Economic Policy Review
The Effect of “Regular and Predictable” Issuance on Treasury Bill Financing
February 2017 Volume 23, Number 1
JEL classification: H63, G11, C61
Authors: Paul Glasserman, Amit Sirohi, and Allen Zhang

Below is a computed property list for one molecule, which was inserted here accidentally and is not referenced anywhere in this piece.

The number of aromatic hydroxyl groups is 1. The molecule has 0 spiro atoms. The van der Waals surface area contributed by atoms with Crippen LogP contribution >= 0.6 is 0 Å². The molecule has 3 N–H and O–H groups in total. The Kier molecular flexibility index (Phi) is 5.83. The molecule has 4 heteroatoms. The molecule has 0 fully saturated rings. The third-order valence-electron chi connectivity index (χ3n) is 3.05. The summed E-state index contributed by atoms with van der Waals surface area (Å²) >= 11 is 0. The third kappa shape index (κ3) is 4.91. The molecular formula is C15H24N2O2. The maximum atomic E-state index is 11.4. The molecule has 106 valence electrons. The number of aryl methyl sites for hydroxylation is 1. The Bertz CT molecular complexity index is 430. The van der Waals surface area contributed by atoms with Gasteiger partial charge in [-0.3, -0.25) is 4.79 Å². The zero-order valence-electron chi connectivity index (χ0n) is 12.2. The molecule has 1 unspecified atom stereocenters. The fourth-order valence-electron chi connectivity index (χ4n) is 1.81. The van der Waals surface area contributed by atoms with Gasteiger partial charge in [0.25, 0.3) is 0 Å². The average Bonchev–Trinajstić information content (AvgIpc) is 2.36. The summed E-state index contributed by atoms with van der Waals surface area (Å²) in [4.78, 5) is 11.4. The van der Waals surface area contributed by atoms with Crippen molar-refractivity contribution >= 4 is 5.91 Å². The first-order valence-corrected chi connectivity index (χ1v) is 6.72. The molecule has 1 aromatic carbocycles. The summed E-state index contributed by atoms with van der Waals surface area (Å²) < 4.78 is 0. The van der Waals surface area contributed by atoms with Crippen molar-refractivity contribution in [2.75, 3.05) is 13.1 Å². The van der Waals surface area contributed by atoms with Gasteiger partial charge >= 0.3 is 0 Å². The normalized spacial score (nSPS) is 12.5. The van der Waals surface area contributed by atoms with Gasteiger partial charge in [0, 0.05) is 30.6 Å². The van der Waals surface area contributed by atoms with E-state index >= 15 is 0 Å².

The mission of Treasury debt management is to meet the financing needs of the federal government at the lowest cost over time. To achieve this objective, the U.S. Treasury Department follows a principle of “regular and predictable” issuance of Treasury securities. But how effective is such an approach in achieving least-cost financing of the government’s debt? This article explores this question by estimating the difference in financing costs between a pure cost-minimization strategy for setting the size of Treasury bill auctions and strategies that focus instead on “smoothness” considerations—interpreted here as various forms of the regular and predictable principle. Using a mathematical optimization framework to analyze the alternative strategies, the authors find that the additional cost of including smoothness considerations, expressed as the increase in average auction yield over the cost-minimization strategy, is likely less than one basis point. The cost gap narrows further when the flexibility to use a limited number of cash management bills is added.
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